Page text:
Doctor insights on:
Pertussis Chest X Ray Findings
Chest x-ray findings state that heart size is within normal limits and lung volumes are upper limits normal. What does upper limits normal mean?
It means: That you probably took a big, healthy breath in when they took the chest xray. ...Read more
A chest x-ray is the basic radiographic study for evaluation of the heart and lungs. It usually consists of 2 views: postero-anterior and lateral. The image is now usually acquired digitally with the sensor placed against the front of the chest for the pa view and on the left side of the chest for the lateral view. Pneumonia, heart enlargement, CHF and many other ...Read more
My husband got a routine chest x ray and there is findings of atelectasis fibrosis of left lower zone, no symptoms, is it serious?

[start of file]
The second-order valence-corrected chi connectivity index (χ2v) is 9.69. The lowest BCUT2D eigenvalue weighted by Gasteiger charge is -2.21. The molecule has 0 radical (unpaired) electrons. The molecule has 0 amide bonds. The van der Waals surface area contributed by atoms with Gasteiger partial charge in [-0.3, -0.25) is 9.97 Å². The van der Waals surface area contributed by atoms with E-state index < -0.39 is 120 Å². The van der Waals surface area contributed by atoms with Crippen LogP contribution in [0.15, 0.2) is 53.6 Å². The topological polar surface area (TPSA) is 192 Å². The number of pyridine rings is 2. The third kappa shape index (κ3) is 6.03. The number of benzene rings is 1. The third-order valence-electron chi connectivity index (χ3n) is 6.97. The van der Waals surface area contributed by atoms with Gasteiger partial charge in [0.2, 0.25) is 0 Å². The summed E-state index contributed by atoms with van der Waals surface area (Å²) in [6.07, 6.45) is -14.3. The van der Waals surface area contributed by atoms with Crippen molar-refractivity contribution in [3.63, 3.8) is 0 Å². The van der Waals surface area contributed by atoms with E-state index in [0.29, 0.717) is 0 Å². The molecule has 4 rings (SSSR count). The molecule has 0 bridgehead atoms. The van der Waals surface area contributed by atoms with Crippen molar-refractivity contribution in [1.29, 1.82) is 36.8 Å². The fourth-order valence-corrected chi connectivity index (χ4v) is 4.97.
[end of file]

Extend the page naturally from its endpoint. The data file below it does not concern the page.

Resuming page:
Hi; recent chest x ray shows mild widening of the superior mediastinum on the RHS at the level of aortic arch. No other significant findings. 1) what cause this 2) What is it? Thank you
There are several: Possibilities. Sometimes excess fat in that region can cause that appearance. Particularly in elderly, tortuosity and prominence of large blood vessels can do it. If there has been trauma, bleeding in the mediastinum can do it. Enlarged lymph nodes and other masses in the area can do it. Or, it can just be normal variation. Your doc might want to get a chest CT to sort it out. ...Read more
What is a prominent cardio phrenic fat pad constant finding since 2008 on chest X-ray? Where did it come from? Norm? Please exp. Age 60. 5'6" weigh 160
My chest X-ray finding indicates: right apical pleural thickening and pulmonary hyperaeration. What does that mean?
Mild scarring left lower lobe diagnosed by chest X-ray how common is this finding? Scared could progress altho dr not concerned should go for CT scan?
Common: Scarring can occur following previous infection, trauma, lung disease or surgery in chest. Scarring is not uncommon in older patient who becomes more exposed to various pulmonary conditions. There is known association of scars and development of lung cancer.Long period of time between baseline scar and cancer. Other risk factors contribute such as smoking, environment, genes. Ct better defines scar. ...Read more